7-11 July 2014
Africa/Johannesburg timezone
<a href="http://events.saip.org.za/internalPage.py?pageId=16&confId=34"><font color=#0000ff>SAIP2014 Proceedings published on 17 April 2015</font></a>

ATLAS Collaboration: astronomical and cosmological significance

7 Jul 2014, 11:00
D Les 104

D Les 104


Prof. Simon Connell (University of Johannesburg)

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There is a strong overlap between some important questions usually posed in the context of either Particle Physics or Astroparticle physics, or even more generally, Astrophysics and Cosmology. Examples are questions like the nature of mass, the nature of dark matter, the nature of dark energy, the stability of protons, the nature of primordial matter, the symmetry between matter and anti-matter, the properties of neutrinos, the quantization of gravity and the existence of large extra dimensions. In general, this is physics beyond the Standard Model. As the most powerful collider currently, the Large Hadron Collider (LHC) offers a unique opportunity to test the well-established Standard Model (SM), and more importantly, to possibly discover and then study in detail, new physics at the TeV scale. The connection to astronomy and cosmology has materialised as a major imperative shaping the motivation for accelerator-based searches for new physics. There are excellent opportunities for students in either Particle or Astroparticle Physics in South Africa. To highlight the synergy, this contribution reviews the complimentary and redundant measurements that are possible at the LHC, and focuses on some of the current public results.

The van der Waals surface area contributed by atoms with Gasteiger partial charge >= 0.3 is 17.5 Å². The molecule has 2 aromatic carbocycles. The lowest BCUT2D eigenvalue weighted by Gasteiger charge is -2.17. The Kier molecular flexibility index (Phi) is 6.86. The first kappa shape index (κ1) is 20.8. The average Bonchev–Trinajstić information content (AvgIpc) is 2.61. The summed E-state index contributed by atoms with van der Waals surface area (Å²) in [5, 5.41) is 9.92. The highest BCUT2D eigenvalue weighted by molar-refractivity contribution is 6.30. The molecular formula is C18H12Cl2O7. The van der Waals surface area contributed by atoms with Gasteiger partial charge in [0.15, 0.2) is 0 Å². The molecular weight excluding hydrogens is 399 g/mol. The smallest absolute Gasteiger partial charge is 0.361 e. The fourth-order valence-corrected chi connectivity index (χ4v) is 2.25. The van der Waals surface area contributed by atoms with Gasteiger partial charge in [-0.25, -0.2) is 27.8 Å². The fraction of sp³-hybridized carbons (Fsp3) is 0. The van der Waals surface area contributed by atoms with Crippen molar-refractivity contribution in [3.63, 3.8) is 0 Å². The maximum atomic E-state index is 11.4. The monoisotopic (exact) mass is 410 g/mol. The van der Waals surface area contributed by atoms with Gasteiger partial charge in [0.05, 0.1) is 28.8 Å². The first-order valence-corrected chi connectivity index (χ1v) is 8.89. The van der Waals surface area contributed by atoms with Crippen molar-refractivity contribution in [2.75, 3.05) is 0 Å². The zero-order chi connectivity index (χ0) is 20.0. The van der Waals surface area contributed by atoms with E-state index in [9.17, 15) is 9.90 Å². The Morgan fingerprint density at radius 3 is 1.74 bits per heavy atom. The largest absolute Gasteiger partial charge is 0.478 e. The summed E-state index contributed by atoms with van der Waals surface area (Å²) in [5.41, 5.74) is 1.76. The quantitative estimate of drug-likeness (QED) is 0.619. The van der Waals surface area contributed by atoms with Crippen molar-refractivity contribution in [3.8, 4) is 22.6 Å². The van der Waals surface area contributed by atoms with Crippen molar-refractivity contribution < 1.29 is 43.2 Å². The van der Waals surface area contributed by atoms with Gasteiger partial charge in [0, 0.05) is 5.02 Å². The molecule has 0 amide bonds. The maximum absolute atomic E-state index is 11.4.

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Prof. Simon Connell (University of Johannesburg)

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